Date Published: March 4, 2015
Publisher: Public Library of Science
Author(s): Séverine Thys, Kabemba E. Mwape, Pierre Lefèvre, Pierre Dorny, Tanguy Marcotty, Andrew M. Phiri, Isaak K. Phiri, Sarah Gabriël, Margaret Gyapong. http://doi.org/10.1371/journal.pntd.0003570
Abstract: Taenia solium cysticercosis is a neglected parasitic zoonosis occurring in many developing countries. Socio-cultural determinants related to its control remain unclear. Studies in Africa have shown that the underuse of sanitary facilities and the widespread occurrence of free-roaming pigs are the major risk factors for porcine cysticercosis. The study objective was to assess the communities’ perceptions, practices and knowledge regarding latrines in a T. solium endemic rural area in Eastern Zambia inhabited by the Nsenga ethno-linguistic group, and to identify possible barriers to their construction and use. A total of 21 focus group discussions on latrine use were organized separately with men, women and children, in seven villages of the Petauke district. The themes covered were related to perceived latrine availability (absence-presence, building obstacles) and perceived latrine use (defecation practices, latrine management, socio-cultural constraints).The findings reveal that latrines were not constructed in every household because of the convenient use of existing latrines in the neighborhood. Latrines were perceived to contribute to good hygiene mainly because they prevent pigs from eating human feces. Men expressed reluctance to abandon the open-air defecation practice mainly because of toilet-associated taboos with in-laws and grown-up children of the opposite gender. When reviewing conceptual frameworks of people’s approach to sanitation, we found that seeking privacy and taboos hindering latrine use and construction were mainly explained in our study area by the fact that the Nsenga observe a traditionally matrilineal descent. These findings indicate that in this local context latrine promotion messages should not only focus on health benefits in general. Since only men were responsible for building latrines and mostly men preferred open defecation, sanitation programs should also be directed to men and address related sanitary taboos in order to be effective.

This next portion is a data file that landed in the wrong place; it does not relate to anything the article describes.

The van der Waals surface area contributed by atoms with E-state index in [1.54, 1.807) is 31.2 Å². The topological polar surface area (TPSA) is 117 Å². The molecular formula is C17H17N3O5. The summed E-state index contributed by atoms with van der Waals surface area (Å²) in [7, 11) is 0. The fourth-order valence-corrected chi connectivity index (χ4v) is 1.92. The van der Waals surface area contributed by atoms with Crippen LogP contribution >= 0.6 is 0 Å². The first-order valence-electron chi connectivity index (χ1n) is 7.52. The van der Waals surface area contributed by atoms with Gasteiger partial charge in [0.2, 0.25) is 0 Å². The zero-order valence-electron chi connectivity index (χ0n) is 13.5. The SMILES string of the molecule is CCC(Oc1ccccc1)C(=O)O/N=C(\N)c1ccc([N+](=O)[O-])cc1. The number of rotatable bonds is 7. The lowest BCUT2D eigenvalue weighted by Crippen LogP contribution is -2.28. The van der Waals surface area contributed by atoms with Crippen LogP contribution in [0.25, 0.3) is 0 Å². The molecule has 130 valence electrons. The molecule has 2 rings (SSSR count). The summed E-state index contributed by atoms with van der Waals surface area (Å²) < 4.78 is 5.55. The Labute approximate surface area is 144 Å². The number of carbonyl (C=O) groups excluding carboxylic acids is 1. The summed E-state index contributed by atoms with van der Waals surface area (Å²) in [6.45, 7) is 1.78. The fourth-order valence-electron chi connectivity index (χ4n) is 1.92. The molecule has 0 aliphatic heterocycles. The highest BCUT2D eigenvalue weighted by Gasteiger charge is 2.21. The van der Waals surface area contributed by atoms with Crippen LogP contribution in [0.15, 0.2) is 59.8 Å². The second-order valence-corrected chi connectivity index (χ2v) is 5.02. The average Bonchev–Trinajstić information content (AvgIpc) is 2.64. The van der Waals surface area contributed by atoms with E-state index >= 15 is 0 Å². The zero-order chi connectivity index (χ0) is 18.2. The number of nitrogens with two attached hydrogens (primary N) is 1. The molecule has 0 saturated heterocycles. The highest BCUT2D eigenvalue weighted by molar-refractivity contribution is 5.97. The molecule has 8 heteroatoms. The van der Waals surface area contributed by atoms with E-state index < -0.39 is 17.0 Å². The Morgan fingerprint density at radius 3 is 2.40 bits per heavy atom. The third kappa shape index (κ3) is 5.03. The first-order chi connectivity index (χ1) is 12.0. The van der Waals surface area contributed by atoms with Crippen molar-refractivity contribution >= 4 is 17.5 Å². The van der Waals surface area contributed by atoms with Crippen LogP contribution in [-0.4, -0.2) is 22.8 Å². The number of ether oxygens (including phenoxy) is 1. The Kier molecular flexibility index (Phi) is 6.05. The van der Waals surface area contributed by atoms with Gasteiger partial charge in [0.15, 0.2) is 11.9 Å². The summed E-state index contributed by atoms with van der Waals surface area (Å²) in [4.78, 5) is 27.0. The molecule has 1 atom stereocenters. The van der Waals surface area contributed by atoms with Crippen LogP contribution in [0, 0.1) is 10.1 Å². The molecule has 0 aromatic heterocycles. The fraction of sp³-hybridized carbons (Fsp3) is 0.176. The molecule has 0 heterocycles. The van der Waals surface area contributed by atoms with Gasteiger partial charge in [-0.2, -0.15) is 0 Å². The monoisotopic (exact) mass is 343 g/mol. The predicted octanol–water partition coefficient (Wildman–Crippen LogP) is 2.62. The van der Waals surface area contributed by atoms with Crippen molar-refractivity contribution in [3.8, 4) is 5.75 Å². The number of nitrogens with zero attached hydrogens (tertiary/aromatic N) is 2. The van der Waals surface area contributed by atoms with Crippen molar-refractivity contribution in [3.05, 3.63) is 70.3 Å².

Partial Text: Taenia solium taeniosis/cysticercosis is an important neglected parasitic zoonosis prevailing in many developing countries. The adult tapeworm lives in the intestines of humans, causing taeniosis, while the metacestode larval stage (cysticercus) usually develops in pigs following the ingestion of eggs excreted with the stool of tapeworm carriers, causing cysticercosis. Cysticercosis may also occur in humans upon accidental ingestion of eggs via faeco-oral contamination and may cause severe neurological disorders when cysticerci lodge in the central nervous system (neurocysticercosis, NCC) . NCC is the most important parasitic neurological infection, to which almost 30% of acquired epilepsy cases are attributed in endemic areas .
The results highlight the different themes that emerged in the analysis. To reflect as much as possible what was expressed in the discussions, the order used to present the themes in each sub-sections reflects the level of importance given by the participants to these topics (going from a strong to a weaker consensus). No significant differences were observed between villages (very homogeneous), we indicate when the main ideas were mentioned across all the FGDs and where consensus or differences arose the most among the three different categories of FGDs conducted (men, women and children).
Considering the results presented in this manuscript, it is clear that the transmission of T. solium can easily continue in this very suitable fecal contaminated environment where few infrastructure for safe excreta disposal are available and correctly built or used and therefore allowing free roaming pigs to maintain the lifecycle in such endemic area.